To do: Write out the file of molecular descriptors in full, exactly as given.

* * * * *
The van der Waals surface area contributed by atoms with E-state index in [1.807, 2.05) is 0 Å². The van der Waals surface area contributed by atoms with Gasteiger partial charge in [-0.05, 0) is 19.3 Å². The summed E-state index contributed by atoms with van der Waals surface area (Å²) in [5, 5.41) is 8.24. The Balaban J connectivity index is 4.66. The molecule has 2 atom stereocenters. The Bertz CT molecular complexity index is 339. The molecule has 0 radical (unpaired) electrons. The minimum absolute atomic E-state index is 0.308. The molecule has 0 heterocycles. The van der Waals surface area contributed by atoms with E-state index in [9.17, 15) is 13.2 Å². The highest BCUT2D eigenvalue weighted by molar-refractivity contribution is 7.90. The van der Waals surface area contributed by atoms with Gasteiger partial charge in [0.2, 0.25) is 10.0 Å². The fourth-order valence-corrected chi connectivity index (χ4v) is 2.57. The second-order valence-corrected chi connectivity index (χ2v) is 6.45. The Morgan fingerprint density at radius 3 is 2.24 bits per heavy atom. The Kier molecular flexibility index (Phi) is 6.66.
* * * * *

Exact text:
The van der Waals surface area contributed by atoms with E-state index in [1.807, 2.05) is 0 Å². The van der Waals surface area contributed by atoms with Gasteiger partial charge in [-0.05, 0) is 19.3 Å². The summed E-state index contributed by atoms with van der Waals surface area (Å²) in [5, 5.41) is 8.24. The Balaban J connectivity index is 4.66. The molecule has 2 atom stereocenters. The Bertz CT molecular complexity index is 339. The molecule has 0 radical (unpaired) electrons. The minimum absolute atomic E-state index is 0.308. The molecule has 0 heterocycles. The van der Waals surface area contributed by atoms with E-state index in [9.17, 15) is 13.2 Å². The highest BCUT2D eigenvalue weighted by molar-refractivity contribution is 7.90. The van der Waals surface area contributed by atoms with Gasteiger partial charge in [0.2, 0.25) is 10.0 Å². The fourth-order valence-corrected chi connectivity index (χ4v) is 2.57. The second-order valence-corrected chi connectivity index (χ2v) is 6.45. The Morgan fingerprint density at radius 3 is 2.24 bits per heavy atom. The Kier molecular flexibility index (Phi) is 6.66.